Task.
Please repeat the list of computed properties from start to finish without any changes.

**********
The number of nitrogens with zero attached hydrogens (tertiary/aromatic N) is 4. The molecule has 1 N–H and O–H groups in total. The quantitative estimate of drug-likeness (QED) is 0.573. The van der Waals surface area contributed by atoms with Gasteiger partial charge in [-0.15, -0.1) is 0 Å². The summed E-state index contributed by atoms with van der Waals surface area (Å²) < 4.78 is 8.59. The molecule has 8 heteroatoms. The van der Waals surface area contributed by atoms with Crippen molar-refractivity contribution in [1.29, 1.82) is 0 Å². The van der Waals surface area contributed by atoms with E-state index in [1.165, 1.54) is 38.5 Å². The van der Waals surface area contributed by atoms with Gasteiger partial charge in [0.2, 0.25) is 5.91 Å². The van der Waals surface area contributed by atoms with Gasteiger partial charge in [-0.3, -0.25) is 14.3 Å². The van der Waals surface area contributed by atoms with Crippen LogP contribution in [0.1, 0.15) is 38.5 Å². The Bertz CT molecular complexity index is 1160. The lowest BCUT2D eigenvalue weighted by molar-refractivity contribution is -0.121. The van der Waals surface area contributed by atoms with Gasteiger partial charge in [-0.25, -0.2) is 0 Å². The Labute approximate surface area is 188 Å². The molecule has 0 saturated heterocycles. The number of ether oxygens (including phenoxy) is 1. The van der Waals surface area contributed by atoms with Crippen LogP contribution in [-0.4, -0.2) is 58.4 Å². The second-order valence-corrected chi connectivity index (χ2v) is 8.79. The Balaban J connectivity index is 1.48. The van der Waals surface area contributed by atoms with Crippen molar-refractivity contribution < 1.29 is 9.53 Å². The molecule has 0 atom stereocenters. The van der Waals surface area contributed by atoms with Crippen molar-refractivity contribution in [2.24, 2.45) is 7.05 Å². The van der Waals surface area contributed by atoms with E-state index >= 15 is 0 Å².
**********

The number of nitrogens with zero attached hydrogens (tertiary/aromatic N) is 4. The molecule has 1 N–H and O–H groups in total. The quantitative estimate of drug-likeness (QED) is 0.573. The van der Waals surface area contributed by atoms with Gasteiger partial charge in [-0.15, -0.1) is 0 Å². The summed E-state index contributed by atoms with van der Waals surface area (Å²) < 4.78 is 8.59. The molecule has 8 heteroatoms. The van der Waals surface area contributed by atoms with Crippen molar-refractivity contribution in [1.29, 1.82) is 0 Å². The van der Waals surface area contributed by atoms with E-state index in [1.165, 1.54) is 38.5 Å². The van der Waals surface area contributed by atoms with Gasteiger partial charge in [0.2, 0.25) is 5.91 Å². The van der Waals surface area contributed by atoms with Gasteiger partial charge in [-0.3, -0.25) is 14.3 Å². The van der Waals surface area contributed by atoms with Crippen LogP contribution in [0.1, 0.15) is 38.5 Å². The Bertz CT molecular complexity index is 1160. The lowest BCUT2D eigenvalue weighted by molar-refractivity contribution is -0.121. The van der Waals surface area contributed by atoms with Gasteiger partial charge in [-0.25, -0.2) is 0 Å². The Labute approximate surface area is 188 Å². The molecule has 0 saturated heterocycles. The number of ether oxygens (including phenoxy) is 1. The van der Waals surface area contributed by atoms with Crippen LogP contribution in [-0.4, -0.2) is 58.4 Å². The second-order valence-corrected chi connectivity index (χ2v) is 8.79. The Balaban J connectivity index is 1.48. The van der Waals surface area contributed by atoms with Crippen molar-refractivity contribution < 1.29 is 9.53 Å². The molecule has 0 atom stereocenters. The van der Waals surface area contributed by atoms with Crippen molar-refractivity contribution in [2.24, 2.45) is 7.05 Å². The van der Waals surface area contributed by atoms with E-state index >= 15 is 0 Å².